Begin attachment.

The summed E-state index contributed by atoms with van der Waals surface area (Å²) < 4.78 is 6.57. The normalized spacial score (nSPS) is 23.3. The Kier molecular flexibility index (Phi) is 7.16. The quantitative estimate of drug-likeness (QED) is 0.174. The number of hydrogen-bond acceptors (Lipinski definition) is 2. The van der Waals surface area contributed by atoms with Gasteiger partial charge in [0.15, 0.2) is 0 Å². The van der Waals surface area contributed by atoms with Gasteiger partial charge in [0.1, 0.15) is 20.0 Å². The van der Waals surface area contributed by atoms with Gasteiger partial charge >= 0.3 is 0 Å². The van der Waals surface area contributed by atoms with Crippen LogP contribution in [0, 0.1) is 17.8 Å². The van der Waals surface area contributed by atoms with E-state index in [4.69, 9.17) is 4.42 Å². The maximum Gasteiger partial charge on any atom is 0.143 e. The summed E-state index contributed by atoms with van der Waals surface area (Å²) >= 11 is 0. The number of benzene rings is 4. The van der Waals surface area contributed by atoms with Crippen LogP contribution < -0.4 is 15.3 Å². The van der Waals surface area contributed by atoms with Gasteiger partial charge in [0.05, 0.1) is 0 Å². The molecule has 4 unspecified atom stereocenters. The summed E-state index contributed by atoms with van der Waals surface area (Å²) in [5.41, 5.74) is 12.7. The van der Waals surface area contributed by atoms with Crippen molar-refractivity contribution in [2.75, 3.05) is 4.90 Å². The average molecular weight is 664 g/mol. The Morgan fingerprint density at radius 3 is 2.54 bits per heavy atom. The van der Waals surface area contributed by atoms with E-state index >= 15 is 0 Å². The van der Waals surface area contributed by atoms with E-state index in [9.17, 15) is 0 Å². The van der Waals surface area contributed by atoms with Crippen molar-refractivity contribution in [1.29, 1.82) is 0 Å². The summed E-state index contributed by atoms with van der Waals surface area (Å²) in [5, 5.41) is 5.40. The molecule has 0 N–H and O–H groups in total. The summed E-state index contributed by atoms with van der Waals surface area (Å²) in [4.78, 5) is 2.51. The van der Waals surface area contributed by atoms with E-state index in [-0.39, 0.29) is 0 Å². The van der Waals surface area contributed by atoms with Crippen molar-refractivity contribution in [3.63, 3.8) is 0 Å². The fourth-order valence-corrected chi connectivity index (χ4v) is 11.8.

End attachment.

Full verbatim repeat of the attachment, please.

The summed E-state index contributed by atoms with van der Waals surface area (Å²) < 4.78 is 6.57. The normalized spacial score (nSPS) is 23.3. The Kier molecular flexibility index (Phi) is 7.16. The quantitative estimate of drug-likeness (QED) is 0.174. The number of hydrogen-bond acceptors (Lipinski definition) is 2. The van der Waals surface area contributed by atoms with Gasteiger partial charge in [0.15, 0.2) is 0 Å². The van der Waals surface area contributed by atoms with Gasteiger partial charge in [0.1, 0.15) is 20.0 Å². The van der Waals surface area contributed by atoms with Gasteiger partial charge >= 0.3 is 0 Å². The van der Waals surface area contributed by atoms with Crippen LogP contribution in [0, 0.1) is 17.8 Å². The van der Waals surface area contributed by atoms with E-state index in [4.69, 9.17) is 4.42 Å². The maximum Gasteiger partial charge on any atom is 0.143 e. The summed E-state index contributed by atoms with van der Waals surface area (Å²) >= 11 is 0. The number of benzene rings is 4. The van der Waals surface area contributed by atoms with Crippen LogP contribution < -0.4 is 15.3 Å². The van der Waals surface area contributed by atoms with Gasteiger partial charge in [0.05, 0.1) is 0 Å². The molecule has 4 unspecified atom stereocenters. The summed E-state index contributed by atoms with van der Waals surface area (Å²) in [5.41, 5.74) is 12.7. The van der Waals surface area contributed by atoms with Crippen molar-refractivity contribution in [2.75, 3.05) is 4.90 Å². The average molecular weight is 664 g/mol. The Morgan fingerprint density at radius 3 is 2.54 bits per heavy atom. The van der Waals surface area contributed by atoms with E-state index >= 15 is 0 Å². The van der Waals surface area contributed by atoms with E-state index in [9.17, 15) is 0 Å². The van der Waals surface area contributed by atoms with Crippen molar-refractivity contribution in [1.29, 1.82) is 0 Å². The summed E-state index contributed by atoms with van der Waals surface area (Å²) in [5, 5.41) is 5.40. The molecule has 0 N–H and O–H groups in total. The summed E-state index contributed by atoms with van der Waals surface area (Å²) in [4.78, 5) is 2.51. The van der Waals surface area contributed by atoms with E-state index in [-0.39, 0.29) is 0 Å². The van der Waals surface area contributed by atoms with Crippen molar-refractivity contribution in [3.63, 3.8) is 0 Å². The fourth-order valence-corrected chi connectivity index (χ4v) is 11.8.